Dan Caplinger (Airbnb): Market crashes are hard to go through, but they can also be some of your best buying opportunities. In particular, stocks that have always traded above your comfort level can sometimes become affordable for just a short period of time -- and then are often among the first to rebound.

Airbnb (ABNB -3.66%) is one such stock. I tried to get shares of the vacation rental website at their $68 per share IPO price, but my broker didn't choose to allocate any shares to me. By the time they opened near $150 per share, they were more expensive than I wanted to pay.

That said, Airbnb has huge opportunities for future growth. Even during the travel bans throughout 2020, the company held up better than many would have expected, with tight cost controls that kept it from losing any more money than necessary. Now that people are looking to scratch their travel itch in 2021, Airbnb will inevitably see sales soar.

If investors indiscriminately sell off Airbnb stock in the market crash, I'll be looking to buy. I don't expect any pullback would last too long, though.

Gloved hands typing on keyboard in dark room

Image source: Getty Images.

Eyeing some portfolio "protection"

Sean Williams (CrowdStrike Holdings): If the recent correction in equities were to turn into a full-fledged crash, my plan is to use the panic-selling that often accompanies major downside to buy into hypergrowth cybersecurity stock CrowdStrike Holdings (CRWD -2.75%).

The beauty of cybersecurity stocks is that they've transformed into a basic-need service for businesses of all sizes. No matter how well or poorly the U.S. economy is performing, hackers and robots seeking to steal enterprise and customer data don't take a day off. As time passes, the onus of providing network and cloud protection is likely to fall onto third-party providers like CrowdStrike.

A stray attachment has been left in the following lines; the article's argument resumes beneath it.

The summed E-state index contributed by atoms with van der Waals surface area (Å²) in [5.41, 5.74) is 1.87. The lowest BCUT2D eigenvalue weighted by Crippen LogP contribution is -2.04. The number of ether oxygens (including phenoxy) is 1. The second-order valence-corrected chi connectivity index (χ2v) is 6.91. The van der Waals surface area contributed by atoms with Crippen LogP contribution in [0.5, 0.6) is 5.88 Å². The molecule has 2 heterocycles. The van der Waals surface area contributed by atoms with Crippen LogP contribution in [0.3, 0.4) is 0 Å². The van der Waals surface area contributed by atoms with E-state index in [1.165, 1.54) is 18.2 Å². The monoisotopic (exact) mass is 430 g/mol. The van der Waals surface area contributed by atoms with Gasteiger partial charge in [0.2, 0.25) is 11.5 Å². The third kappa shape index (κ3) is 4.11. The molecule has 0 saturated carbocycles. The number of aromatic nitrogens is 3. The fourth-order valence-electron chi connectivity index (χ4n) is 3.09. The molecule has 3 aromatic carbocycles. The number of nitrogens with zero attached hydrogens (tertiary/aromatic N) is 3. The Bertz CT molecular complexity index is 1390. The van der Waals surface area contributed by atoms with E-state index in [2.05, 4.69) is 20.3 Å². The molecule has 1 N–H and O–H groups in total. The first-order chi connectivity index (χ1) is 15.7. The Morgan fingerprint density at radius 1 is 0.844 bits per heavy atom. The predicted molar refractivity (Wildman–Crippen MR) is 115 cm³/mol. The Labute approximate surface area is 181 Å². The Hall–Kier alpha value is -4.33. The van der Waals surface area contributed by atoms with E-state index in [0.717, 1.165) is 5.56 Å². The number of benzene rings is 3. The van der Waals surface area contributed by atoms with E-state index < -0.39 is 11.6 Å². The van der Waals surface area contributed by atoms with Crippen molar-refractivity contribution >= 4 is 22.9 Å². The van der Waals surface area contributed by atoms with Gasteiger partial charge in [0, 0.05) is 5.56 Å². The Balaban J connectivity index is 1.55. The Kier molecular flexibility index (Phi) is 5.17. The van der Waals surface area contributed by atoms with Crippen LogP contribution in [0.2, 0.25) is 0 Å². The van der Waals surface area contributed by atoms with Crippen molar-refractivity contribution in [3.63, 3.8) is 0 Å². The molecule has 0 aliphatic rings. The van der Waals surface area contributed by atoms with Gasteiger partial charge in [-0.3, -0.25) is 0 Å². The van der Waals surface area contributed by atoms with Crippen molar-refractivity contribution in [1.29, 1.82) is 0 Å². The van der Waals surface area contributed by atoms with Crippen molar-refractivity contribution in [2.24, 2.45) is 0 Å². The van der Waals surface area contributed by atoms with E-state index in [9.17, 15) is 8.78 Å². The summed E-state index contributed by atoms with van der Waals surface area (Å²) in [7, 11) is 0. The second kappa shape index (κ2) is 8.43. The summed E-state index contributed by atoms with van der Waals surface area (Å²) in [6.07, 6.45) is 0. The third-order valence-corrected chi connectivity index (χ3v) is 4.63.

What makes CrowdStrike so special is the company's cloud-native Falcon platform. Having been built in the cloud, Falcon is able to respond to threats faster than on-premise solutions, and in many instances, at a lower cost. It's also a platform that leans on artificial intelligence to grow smarter over time. Each week, Falcon oversees more than 3 trillion events, so its ability to respond to threats is evolving and quickening over time.

The company's operating results demonstrate, unequivocally, that its clients like the product. CrowdStrike has more than doubled its customer count in each of the three previous years and is on track for approximately 85% customer growth in fiscal 2021 (it'll report its fiscal fourth-quarter results next week).

Moreover, only 9% of the company's clients had four or more cloud module subscriptions 3 1/2 years ago. By the end of October 2020, 61% of its customers had at least four cloud module subscriptions. This demonstrates the scalability of Falcon and is a big reason why the company has hit its long-term subscription gross margin range of 75% to 80% so early in its growth process. 

As you might imagine, investors have been paying through the nose for this superior growth. At one point last month, CrowdStrike was valued at roughly 45 times forward-year sales. But following its recent pullback, CrowdStrike is now closer to 35 times forward-year sales.

If panic-selling ensues, CrowdStrike is the company I'm planning to buy.